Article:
About Nemrut Mountain, Adiyaman

Mount Nemrut is at an altitude of 2,150 m (7,053 ft) from the sea level, and the tumulus which includes the tomb of the King of Commagene, Antiochos Epiphanes the I. is there. Mithradates the I., father of Antiochos to whom the tumulus belongs, took advantage of defenselessness of the Seleukos who ruled in Syria after Alexander’s death, and founded the independent kingdom of Commagene in the year 80 B.C. Mithradates the I. was succeeded by his son Antiochos the I. (62-32 B.C.) who brought great fame to his country. The King who pointed out in his inscriptions that his maternal lineage had been traced back to Alexander the Great, and his paternal lineage to the Persians, joined the two cultures for this reason. Mithradates the II. was enthroned after him, and he was succeeded by Antiochos the III, during whose reign the country became powerful. After his death, Vespasianus united Commagene to the province of Syria (72 A.D.)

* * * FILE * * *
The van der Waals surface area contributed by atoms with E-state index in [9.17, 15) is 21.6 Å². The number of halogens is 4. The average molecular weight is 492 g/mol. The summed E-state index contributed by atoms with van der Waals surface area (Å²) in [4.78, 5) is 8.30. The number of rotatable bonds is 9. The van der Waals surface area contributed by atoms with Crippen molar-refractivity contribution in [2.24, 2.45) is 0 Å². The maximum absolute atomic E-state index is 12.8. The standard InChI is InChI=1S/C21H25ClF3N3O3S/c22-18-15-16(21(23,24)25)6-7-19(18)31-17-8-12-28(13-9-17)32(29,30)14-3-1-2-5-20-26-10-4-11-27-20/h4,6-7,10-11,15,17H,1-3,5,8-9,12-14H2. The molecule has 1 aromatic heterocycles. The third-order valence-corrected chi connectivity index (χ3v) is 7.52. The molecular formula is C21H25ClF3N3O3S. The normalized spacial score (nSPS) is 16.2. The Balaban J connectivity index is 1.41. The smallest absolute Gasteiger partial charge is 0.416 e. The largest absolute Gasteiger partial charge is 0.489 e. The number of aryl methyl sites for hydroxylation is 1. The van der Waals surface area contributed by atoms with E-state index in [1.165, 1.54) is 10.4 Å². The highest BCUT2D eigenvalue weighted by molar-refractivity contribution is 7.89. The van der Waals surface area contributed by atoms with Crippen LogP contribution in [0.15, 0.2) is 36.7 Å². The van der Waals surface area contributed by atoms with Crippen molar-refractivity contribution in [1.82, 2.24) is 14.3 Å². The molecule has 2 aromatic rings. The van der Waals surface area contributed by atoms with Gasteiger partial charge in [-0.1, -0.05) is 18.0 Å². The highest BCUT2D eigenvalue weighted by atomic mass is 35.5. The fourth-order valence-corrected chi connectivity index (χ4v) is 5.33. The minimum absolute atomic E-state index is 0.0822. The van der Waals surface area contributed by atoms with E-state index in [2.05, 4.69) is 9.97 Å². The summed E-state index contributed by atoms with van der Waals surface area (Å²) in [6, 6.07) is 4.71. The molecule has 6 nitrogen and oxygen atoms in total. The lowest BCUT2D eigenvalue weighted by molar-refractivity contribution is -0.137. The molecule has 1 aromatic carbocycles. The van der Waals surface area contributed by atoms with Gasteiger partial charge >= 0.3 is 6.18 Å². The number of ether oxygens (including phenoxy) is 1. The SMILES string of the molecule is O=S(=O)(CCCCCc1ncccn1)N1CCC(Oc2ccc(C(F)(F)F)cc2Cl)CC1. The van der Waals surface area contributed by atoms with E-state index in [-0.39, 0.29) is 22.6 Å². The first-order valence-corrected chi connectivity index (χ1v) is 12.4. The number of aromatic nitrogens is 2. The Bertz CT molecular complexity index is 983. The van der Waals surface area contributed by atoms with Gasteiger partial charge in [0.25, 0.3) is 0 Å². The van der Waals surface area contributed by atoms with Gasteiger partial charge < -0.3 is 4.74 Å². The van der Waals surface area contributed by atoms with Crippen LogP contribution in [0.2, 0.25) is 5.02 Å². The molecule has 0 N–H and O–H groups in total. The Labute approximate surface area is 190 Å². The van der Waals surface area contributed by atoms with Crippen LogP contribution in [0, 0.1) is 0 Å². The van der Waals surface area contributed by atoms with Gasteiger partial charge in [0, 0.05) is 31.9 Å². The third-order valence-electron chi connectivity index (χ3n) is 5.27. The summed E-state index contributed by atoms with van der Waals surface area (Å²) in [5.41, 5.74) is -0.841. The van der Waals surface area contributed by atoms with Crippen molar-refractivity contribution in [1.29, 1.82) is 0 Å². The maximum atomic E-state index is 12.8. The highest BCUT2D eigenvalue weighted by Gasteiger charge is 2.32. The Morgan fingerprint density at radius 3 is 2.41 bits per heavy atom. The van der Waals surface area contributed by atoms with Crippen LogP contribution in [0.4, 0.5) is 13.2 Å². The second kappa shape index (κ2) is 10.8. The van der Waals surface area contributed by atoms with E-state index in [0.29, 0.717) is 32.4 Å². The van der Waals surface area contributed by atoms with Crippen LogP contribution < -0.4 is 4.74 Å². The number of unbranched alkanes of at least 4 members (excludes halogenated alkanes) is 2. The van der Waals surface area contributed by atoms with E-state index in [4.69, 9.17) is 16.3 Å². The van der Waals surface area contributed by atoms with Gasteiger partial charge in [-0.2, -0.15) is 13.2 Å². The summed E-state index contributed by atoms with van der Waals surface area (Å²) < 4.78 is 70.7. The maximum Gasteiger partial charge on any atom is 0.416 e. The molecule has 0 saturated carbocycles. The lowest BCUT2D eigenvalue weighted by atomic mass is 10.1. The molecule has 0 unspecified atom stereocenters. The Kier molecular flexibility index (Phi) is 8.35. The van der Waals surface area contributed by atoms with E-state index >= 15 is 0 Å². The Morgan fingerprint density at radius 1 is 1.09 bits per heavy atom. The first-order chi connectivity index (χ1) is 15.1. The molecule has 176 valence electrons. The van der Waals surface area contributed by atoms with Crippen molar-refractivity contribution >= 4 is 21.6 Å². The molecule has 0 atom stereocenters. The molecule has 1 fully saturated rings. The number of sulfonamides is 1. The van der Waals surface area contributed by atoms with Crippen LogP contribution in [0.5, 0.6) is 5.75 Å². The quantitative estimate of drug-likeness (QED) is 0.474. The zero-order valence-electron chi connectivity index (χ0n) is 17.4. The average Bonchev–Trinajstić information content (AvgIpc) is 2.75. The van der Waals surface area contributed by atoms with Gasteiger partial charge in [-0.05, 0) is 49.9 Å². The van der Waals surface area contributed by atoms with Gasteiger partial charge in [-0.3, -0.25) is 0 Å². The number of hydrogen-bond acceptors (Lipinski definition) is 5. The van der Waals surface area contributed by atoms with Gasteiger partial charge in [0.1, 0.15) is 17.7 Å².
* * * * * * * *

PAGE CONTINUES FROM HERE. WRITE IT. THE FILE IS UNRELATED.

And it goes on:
The tumulus is at a distance of 65 km (40 miles) to the township of Kahta in Adiyaman; the tomb is placed in the middle of the tumulus and is covered by a small hill which has a height and diameter of 50 m (164 ft) and 150 m (492 ft) respectively and made of small pieces of stones. Terraces are built on the four sides of the tumulus. There is an altar in the eastern terrace and there are also statues arranged in a line, with their backs turned to the tumulus. The heads of the statues have rolled down to the terrace in front, but the bodies still stand erect.


As you approach, the first thing you see is the western temple with the conical funerary mound of fist-sized stones behind it. At the western temple, Antiochus and his fellow gods sit in state, although their bodies have partly tumbled down, along with their heads.

From the western terrace it’s five minutes’ walk to the eastern terrace. Both terraces have similar plans, with the syncretistic gods, the ’ancestors’ of Antiochus, seated. From left to right they are Apollo, the sun god (Mithra to the Persians; Helios or Hermes to the Greeks); Fortuna, or Tyche; in the centre Zeus-Ahura Mazda; then King Antiochus; and on the far right Heracles, also known as Ares or Artagnes. The seated figures are several metres high, their heads alone about 2m tall.

Low walls at the sides of each temple once held carved reliefs showing processions of ancient Persian and Greek royalty, Antiochus’ ’predecessors’. Statues of eagles represent Zeus.

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